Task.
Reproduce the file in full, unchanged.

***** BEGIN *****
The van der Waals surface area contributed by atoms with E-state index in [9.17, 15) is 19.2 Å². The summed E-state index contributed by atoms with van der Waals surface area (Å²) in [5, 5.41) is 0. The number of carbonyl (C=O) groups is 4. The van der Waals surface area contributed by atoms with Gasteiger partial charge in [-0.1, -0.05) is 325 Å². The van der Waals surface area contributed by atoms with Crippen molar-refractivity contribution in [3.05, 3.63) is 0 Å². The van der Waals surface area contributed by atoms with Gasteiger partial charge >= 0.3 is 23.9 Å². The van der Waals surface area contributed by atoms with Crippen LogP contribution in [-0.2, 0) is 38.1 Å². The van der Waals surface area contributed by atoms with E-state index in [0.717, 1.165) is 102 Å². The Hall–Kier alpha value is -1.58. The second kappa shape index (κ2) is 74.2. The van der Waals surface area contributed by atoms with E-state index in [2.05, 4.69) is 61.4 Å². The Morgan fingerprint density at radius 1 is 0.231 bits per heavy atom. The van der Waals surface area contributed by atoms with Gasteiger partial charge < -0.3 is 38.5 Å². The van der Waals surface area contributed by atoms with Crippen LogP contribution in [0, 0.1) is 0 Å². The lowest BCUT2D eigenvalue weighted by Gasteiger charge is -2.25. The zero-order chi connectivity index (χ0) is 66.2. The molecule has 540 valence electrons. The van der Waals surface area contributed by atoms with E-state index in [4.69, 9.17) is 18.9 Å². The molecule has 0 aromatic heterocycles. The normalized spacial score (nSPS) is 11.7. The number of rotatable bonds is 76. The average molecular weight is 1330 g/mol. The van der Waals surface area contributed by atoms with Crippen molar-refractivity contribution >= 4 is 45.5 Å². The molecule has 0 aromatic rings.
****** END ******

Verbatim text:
The van der Waals surface area contributed by atoms with E-state index in [9.17, 15) is 19.2 Å². The summed E-state index contributed by atoms with van der Waals surface area (Å²) in [5, 5.41) is 0. The number of carbonyl (C=O) groups is 4. The van der Waals surface area contributed by atoms with Gasteiger partial charge in [-0.1, -0.05) is 325 Å². The van der Waals surface area contributed by atoms with Crippen molar-refractivity contribution in [3.05, 3.63) is 0 Å². The van der Waals surface area contributed by atoms with Gasteiger partial charge >= 0.3 is 23.9 Å². The van der Waals surface area contributed by atoms with Crippen LogP contribution in [-0.2, 0) is 38.1 Å². The van der Waals surface area contributed by atoms with E-state index in [0.717, 1.165) is 102 Å². The Hall–Kier alpha value is -1.58. The second kappa shape index (κ2) is 74.2. The van der Waals surface area contributed by atoms with E-state index in [2.05, 4.69) is 61.4 Å². The Morgan fingerprint density at radius 1 is 0.231 bits per heavy atom. The van der Waals surface area contributed by atoms with Gasteiger partial charge < -0.3 is 38.5 Å². The van der Waals surface area contributed by atoms with Crippen LogP contribution in [0, 0.1) is 0 Å². The lowest BCUT2D eigenvalue weighted by Gasteiger charge is -2.25. The zero-order chi connectivity index (χ0) is 66.2. The molecule has 540 valence electrons. The van der Waals surface area contributed by atoms with E-state index in [4.69, 9.17) is 18.9 Å². The molecule has 0 aromatic heterocycles. The normalized spacial score (nSPS) is 11.7. The number of rotatable bonds is 76. The average molecular weight is 1330 g/mol. The van der Waals surface area contributed by atoms with Crippen molar-refractivity contribution >= 4 is 45.5 Å². The molecule has 0 aromatic rings.